Rivaroxaban is an oral, direct Factor Xa (FXa) inhibitor that has been recommended for approval by the Committee for Medicinal Products for Human Use for the prevention of venous thromboembolism after elective hip and knee replacement, and is in advanced clinical development for the prevention and treatment of thromboembolic disorders. There is no need for routine laboratory monitoring with rivaroxaban. However, a hemostasis assay might be valuable to measure the pharmacodynamic (PD) effects of rivaroxaban in special situations. The aim of this study was to identify a widely available assay (clotting assay, or colorimetric or fluorometric assay) that could be used in clinical practice. Increasing concentrations of rivaroxaban were spiked into citrated pooled human platelet-poor plasma. The global clotting assays prothrombin time (PT), diluted PT (dPT), and activated partial thromboplastin time (aPTT) were compared, as well as the specific clotting assays HepTest® (heparin test), prothrombinase-induced clotting time (PiCT®), and diluted Russell’s viper venom time (dRVVT). In addition, the anti-FXa activity-based colorimetric assays STA Rotachrom® and Stachrom® and thrombin generation test (TGT) were measured. A concentration-dependent prolongation of PT, dPT, and aPTT was observed with rivaroxaban, although the results varied depending on the reagents used. When testing PT over time using frozen plasma spiked with defined concentrations of rivaroxaban, PT values did not change during storage. Using a standard calibration curve, the results of the PT test can be expressed in rivaroxaban (ng/mL) rather than as PT ratio or international normalized ratio (INR). A concentration-dependent prolongation of the clotting time was also observed with dPT, a test that may be clinically more significant than conventional PT because it is closer to in vivo conditions (i.e. it uses lower tissue factor concentrations). Conventional methods for the HepTest and two-step PiCT (incubation times of 120 seconds and 180 seconds, respectively) resulted in a paradoxical response, with low concentrations of rivaroxaban reducing clotting times. This paradoxical response was not observed with shorter incubation times (0 or 30 seconds for one-step PiCT and 30 seconds for HepTest), or when antithrombin-immunodepleted plasma was used. Rivaroxaban also increased the dRVVT concentration dependently. Rivaroxaban influenced the various parameters of the TGT concentration dependently; peak effect was the most informative parameter. Rivaroxaban concentration-dependently inhibited FXa activity in both the Rotachrom and Stachrom assays– the results were expressed as anti-FXa international unit/mL. PT assays, which are widely used, appear to be valuable assays for monitoring the PD effects of rivaroxaban. One-step PiCT and HepTest with shortened incubation times or anti-FXa assays could also be useful to monitor rivaroxaban, if standardized methods were used.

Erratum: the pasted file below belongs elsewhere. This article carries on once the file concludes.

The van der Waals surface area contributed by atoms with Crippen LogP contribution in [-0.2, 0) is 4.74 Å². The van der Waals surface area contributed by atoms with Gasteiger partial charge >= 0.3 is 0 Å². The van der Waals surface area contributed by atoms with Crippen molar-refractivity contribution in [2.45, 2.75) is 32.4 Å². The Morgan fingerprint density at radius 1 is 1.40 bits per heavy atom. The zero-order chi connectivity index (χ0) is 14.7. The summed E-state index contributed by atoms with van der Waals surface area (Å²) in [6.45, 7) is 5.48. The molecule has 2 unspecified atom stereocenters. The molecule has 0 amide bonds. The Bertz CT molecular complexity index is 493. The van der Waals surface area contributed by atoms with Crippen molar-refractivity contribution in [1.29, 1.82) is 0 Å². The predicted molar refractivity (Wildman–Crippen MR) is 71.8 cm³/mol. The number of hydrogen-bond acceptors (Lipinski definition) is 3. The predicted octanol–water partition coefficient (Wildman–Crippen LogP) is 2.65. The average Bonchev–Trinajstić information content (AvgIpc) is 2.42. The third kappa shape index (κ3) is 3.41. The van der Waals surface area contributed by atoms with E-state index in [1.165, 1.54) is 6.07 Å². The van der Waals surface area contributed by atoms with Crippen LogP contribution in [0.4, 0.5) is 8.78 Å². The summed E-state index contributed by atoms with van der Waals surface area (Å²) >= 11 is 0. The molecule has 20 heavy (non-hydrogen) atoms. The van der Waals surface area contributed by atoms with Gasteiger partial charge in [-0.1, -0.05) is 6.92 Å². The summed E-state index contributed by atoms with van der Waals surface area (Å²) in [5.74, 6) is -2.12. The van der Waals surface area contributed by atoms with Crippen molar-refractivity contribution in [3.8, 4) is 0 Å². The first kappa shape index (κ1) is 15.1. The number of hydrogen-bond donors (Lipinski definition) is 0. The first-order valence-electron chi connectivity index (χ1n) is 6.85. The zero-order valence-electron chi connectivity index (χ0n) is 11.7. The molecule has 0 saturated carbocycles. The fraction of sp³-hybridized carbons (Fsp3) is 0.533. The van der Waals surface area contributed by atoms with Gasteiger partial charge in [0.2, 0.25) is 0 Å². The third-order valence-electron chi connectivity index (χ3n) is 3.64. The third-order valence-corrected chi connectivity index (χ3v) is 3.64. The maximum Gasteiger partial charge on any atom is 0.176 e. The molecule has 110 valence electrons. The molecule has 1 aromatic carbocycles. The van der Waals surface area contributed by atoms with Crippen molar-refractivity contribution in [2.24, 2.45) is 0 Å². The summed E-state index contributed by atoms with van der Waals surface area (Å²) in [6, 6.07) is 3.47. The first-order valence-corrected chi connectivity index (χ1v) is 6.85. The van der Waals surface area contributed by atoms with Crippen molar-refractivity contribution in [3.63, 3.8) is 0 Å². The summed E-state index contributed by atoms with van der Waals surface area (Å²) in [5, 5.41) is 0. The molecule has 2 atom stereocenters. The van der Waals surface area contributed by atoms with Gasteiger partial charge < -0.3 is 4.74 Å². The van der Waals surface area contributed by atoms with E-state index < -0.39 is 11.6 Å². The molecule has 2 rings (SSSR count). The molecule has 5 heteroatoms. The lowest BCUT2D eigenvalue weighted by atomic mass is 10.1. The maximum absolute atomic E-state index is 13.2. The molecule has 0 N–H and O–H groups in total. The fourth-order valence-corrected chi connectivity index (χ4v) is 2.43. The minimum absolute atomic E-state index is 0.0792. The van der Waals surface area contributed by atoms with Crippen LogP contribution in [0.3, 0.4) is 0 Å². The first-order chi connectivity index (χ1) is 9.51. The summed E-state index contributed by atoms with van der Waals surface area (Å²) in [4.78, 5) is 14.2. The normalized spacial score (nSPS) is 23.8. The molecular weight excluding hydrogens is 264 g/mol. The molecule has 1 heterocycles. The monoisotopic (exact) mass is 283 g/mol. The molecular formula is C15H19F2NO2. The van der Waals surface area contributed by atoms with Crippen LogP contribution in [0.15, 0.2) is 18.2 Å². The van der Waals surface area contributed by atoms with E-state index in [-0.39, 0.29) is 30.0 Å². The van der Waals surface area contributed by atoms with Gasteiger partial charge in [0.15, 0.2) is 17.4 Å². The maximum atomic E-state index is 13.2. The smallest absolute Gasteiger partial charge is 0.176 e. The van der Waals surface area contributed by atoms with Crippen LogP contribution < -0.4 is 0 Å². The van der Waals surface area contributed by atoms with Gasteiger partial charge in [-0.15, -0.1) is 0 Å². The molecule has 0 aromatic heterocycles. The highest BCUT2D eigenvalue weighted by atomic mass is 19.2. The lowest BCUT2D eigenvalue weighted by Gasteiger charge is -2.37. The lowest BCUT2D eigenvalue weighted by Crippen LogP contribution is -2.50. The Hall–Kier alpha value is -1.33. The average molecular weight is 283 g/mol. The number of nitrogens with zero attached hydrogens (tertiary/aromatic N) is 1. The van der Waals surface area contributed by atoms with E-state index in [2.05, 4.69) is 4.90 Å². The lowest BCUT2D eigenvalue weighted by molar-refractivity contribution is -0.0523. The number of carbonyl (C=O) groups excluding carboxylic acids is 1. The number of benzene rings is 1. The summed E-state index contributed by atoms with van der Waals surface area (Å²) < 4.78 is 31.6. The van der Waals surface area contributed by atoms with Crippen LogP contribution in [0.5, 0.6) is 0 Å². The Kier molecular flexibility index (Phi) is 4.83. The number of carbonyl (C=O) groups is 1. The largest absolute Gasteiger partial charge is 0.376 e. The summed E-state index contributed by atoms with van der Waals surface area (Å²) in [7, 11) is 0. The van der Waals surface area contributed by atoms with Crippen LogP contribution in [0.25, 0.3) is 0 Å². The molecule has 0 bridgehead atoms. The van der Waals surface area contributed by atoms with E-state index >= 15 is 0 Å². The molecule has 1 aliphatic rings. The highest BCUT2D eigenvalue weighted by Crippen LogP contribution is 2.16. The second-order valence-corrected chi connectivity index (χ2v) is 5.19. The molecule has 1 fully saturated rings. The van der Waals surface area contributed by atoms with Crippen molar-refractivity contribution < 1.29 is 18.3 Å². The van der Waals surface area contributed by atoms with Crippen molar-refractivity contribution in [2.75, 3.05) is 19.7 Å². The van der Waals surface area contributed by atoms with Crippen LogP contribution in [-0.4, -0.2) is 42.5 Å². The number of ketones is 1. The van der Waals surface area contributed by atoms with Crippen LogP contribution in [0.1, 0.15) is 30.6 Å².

Disclosures: Samama:Bayer HealthCare: Consultancy. Le Flem:Bayer HealthCare: Consultancy. Guinet:Bayer HealthCare: Consultancy. Perzborn:Bayer HealthCare AG: Employment.

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